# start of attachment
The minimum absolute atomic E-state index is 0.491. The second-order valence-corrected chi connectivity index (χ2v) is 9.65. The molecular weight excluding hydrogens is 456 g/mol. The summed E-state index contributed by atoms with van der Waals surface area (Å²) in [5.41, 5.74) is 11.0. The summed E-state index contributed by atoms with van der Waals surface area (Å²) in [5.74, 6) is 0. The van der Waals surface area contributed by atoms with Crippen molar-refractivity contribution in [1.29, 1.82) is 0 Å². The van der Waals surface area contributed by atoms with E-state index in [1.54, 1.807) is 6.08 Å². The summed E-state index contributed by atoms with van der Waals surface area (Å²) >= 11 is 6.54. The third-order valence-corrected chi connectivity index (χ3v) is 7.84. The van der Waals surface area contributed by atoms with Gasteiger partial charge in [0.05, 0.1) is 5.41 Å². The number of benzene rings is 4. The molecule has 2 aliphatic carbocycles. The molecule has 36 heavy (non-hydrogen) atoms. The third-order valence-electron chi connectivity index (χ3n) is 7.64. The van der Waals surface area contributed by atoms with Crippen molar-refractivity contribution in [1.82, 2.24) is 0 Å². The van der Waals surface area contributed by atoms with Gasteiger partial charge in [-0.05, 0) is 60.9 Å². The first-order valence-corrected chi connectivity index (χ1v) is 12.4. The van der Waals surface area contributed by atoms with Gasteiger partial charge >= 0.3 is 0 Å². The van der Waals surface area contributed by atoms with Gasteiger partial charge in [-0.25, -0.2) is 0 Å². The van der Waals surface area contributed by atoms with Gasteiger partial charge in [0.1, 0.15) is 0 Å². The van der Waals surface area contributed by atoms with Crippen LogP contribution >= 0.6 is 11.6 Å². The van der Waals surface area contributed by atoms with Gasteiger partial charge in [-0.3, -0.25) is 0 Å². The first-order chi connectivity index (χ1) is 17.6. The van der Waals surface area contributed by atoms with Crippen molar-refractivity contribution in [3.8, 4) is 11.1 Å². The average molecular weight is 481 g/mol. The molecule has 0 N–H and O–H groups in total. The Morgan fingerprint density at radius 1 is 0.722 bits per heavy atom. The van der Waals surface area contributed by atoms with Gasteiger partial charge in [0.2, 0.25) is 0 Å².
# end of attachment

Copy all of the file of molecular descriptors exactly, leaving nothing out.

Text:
The minimum absolute atomic E-state index is 0.491. The second-order valence-corrected chi connectivity index (χ2v) is 9.65. The molecular weight excluding hydrogens is 456 g/mol. The summed E-state index contributed by atoms with van der Waals surface area (Å²) in [5.41, 5.74) is 11.0. The summed E-state index contributed by atoms with van der Waals surface area (Å²) in [5.74, 6) is 0. The van der Waals surface area contributed by atoms with Crippen molar-refractivity contribution in [1.29, 1.82) is 0 Å². The van der Waals surface area contributed by atoms with E-state index in [1.54, 1.807) is 6.08 Å². The summed E-state index contributed by atoms with van der Waals surface area (Å²) >= 11 is 6.54. The third-order valence-corrected chi connectivity index (χ3v) is 7.84. The van der Waals surface area contributed by atoms with Gasteiger partial charge in [0.05, 0.1) is 5.41 Å². The number of benzene rings is 4. The molecule has 2 aliphatic carbocycles. The molecule has 36 heavy (non-hydrogen) atoms. The third-order valence-electron chi connectivity index (χ3n) is 7.64. The van der Waals surface area contributed by atoms with Crippen molar-refractivity contribution in [1.82, 2.24) is 0 Å². The van der Waals surface area contributed by atoms with Gasteiger partial charge in [-0.05, 0) is 60.9 Å². The first-order valence-corrected chi connectivity index (χ1v) is 12.4. The van der Waals surface area contributed by atoms with Gasteiger partial charge >= 0.3 is 0 Å². The van der Waals surface area contributed by atoms with Gasteiger partial charge in [-0.25, -0.2) is 0 Å². The van der Waals surface area contributed by atoms with Gasteiger partial charge in [0.1, 0.15) is 0 Å². The van der Waals surface area contributed by atoms with Crippen LogP contribution >= 0.6 is 11.6 Å². The van der Waals surface area contributed by atoms with Gasteiger partial charge in [-0.3, -0.25) is 0 Å². The first-order chi connectivity index (χ1) is 17.6. The van der Waals surface area contributed by atoms with Crippen molar-refractivity contribution in [3.8, 4) is 11.1 Å². The average molecular weight is 481 g/mol. The molecule has 0 N–H and O–H groups in total. The Morgan fingerprint density at radius 1 is 0.722 bits per heavy atom. The van der Waals surface area contributed by atoms with Gasteiger partial charge in [0.2, 0.25) is 0 Å².